Alberta continues to lead wage growth

Predictions range from 3.66 per cent to 3.8 per cent for 2013 salaries in province
By Sarah Dobson
|Canadian HR Reporter|Last Updated: 10/23/2012

As an engineering major in the University of Calgary’s chemical petroleum program, Gail Evans’ daughter will have no trouble finding a job with a healthy salary once she graduates. That’s because Alberta’s natural resources base is booming once again, says Evans, president of the Wynford Group in Calgary.

The oilsands are leading the charge, but peripheral work in services and construction are also having an impact, she says. And looking ahead to 2013, Canada’s compensation outlook will once again be led by Alberta’s booming economy.

“The good news is there is also positive impact in other parts of the country, certainly in Ontario, to do with the provision of other types of services and goods,” says Evans.

“And because we’re seeing the beginning of a shortage of skilled workers again, we certainly expect salary increases to go up.

“In general, the resource-driven economy we’re experiencing right now is positive for all of Canada, not just the provinces where the core activity is taking place.”

Alberta is expected to see a base salary adjustment of 3.66 per cent next year, along with a salary range adjustment of 3.21 per cent, according to the Wynford Group’s survey of about 150 employers.

Typically, these projections are conservative and the increases for the oil and gas sector are around 4.5 per cent, says Evans, while areas such as engineering, procurement and construction are close, at 4.25 per cent.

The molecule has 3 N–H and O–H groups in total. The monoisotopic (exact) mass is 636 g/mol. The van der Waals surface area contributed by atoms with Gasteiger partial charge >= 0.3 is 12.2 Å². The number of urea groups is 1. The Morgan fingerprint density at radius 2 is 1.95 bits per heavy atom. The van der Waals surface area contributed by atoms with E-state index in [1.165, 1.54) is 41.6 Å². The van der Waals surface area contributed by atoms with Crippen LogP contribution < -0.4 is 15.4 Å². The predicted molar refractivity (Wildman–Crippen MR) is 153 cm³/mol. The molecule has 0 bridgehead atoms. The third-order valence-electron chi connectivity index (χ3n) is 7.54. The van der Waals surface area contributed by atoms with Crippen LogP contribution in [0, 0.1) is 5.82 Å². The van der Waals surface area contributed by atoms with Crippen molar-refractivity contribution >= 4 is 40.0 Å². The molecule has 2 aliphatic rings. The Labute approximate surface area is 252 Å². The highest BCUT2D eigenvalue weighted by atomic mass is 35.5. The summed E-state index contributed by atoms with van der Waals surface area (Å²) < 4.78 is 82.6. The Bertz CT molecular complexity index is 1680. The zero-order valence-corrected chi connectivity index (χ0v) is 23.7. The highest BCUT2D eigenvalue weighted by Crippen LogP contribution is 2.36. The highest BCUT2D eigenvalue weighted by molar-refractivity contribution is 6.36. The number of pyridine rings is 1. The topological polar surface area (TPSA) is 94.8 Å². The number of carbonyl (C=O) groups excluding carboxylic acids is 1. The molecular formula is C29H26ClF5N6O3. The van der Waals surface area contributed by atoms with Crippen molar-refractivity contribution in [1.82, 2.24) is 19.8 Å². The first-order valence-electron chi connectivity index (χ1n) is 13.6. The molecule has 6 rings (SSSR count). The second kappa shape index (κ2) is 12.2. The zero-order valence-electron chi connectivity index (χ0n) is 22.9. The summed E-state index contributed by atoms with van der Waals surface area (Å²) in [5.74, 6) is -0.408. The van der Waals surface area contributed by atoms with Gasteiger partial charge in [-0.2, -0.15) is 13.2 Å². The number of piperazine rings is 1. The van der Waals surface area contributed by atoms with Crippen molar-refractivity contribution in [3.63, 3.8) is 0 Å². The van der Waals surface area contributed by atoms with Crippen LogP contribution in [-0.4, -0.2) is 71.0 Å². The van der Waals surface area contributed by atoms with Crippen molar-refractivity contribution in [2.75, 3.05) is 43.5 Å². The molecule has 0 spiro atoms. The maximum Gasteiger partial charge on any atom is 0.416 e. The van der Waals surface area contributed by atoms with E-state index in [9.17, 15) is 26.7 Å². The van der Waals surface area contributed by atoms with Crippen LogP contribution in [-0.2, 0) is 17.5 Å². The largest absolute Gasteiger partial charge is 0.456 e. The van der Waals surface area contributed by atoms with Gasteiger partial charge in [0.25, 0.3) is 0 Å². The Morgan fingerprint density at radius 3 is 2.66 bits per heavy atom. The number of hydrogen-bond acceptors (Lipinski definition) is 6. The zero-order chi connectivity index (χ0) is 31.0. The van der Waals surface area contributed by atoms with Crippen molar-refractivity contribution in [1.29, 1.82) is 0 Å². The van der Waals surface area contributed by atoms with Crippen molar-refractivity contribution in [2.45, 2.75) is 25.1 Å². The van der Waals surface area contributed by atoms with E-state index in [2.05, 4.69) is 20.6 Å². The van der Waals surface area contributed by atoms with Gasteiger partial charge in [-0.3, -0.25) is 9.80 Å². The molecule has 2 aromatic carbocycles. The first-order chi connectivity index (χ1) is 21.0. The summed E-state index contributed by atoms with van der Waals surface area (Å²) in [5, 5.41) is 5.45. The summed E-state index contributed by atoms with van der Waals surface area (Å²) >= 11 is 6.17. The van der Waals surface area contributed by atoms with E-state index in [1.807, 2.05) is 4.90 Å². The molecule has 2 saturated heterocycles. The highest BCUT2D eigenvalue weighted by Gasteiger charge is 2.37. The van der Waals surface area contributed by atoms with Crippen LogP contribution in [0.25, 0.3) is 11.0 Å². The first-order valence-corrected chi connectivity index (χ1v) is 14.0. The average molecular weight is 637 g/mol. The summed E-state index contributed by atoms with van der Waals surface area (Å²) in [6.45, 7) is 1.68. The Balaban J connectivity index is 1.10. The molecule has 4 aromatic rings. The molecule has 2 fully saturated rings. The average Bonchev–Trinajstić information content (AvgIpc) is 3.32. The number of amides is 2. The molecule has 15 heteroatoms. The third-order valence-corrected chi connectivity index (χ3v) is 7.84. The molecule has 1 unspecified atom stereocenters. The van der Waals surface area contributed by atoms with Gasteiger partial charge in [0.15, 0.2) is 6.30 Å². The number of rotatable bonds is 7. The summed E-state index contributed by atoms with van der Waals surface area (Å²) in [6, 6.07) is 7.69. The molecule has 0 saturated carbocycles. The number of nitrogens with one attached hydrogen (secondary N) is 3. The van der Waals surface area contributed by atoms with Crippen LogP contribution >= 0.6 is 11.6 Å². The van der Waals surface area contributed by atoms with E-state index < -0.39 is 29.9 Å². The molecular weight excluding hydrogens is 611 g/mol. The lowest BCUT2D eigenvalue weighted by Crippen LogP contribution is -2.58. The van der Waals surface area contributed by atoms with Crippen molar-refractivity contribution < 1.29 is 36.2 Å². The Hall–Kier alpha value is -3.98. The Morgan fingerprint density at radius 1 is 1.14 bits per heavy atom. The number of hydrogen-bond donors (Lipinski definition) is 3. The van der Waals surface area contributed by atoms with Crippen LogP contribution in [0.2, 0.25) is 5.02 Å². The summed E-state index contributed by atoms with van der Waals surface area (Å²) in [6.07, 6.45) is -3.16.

Saskatchewan and Newfoundland and Labrador also have strong resource bases that will drive increases, says Evans, along with mining in British Columbia.

For the rest of Canada, Saskatchewan comes in with the second-highest predictions for 2013 (3.3 per cent for base salary and 2.76 per cent for salary range), followed by Manitoba (3.22 and 2.65, respectively), B.C. (3.19 and 2.78), the Atlantic provinces (3.13 and 2.61), Ontario (3.11 and 2.61) and Quebec (2.97 and 2.52), found the survey.

Overall, Canada is expected to see an increase of 3.23 per cent for base salary and 2.74 per cent for salary range.

Actual numbers for Alberta in 2012 were 3.64 per cent for base salary and 3.13 per cent for the salary range, found the Wynford Group. That’s higher than actual increases for Saskatchewan (3.39 and 2.88), B.C. (3.27 and 2.78) and Manitoba (3.2 and 2.66).

In the East, the numbers were even lower, with the Atlantic Provinces seeing actual increases in 2012 of 3.19 per cent for base salary and 2.6 per cent for salary range. Ontario saw 3.18 per cent and 2.64 per cent, respectively, and Quebec saw 3.06 per cent and 2.61 per cent, respectively.

Aon Hewitt pegs national average at 3.1 per cent

Average salary increases in 2013 will be 3.1 per cent across all employee groups and industries, according to Aon Hewitt’s 34th annual Canada Salary Increase Survey. That’s a slight improvement over last year’s actual increases, which averaged three per cent.

“Employers are cautiously optimistic about the overall Canadian economy,” says Suzanne Thompson, a senior associate at Aon Hewitt in Toronto. In 2007 and 2008, the averages were anywhere from 3.6 per cent to four per cent, she says, “so they really did drop quite significantly in 2009 and they’ve been slowly creeping up. So that’s good news.”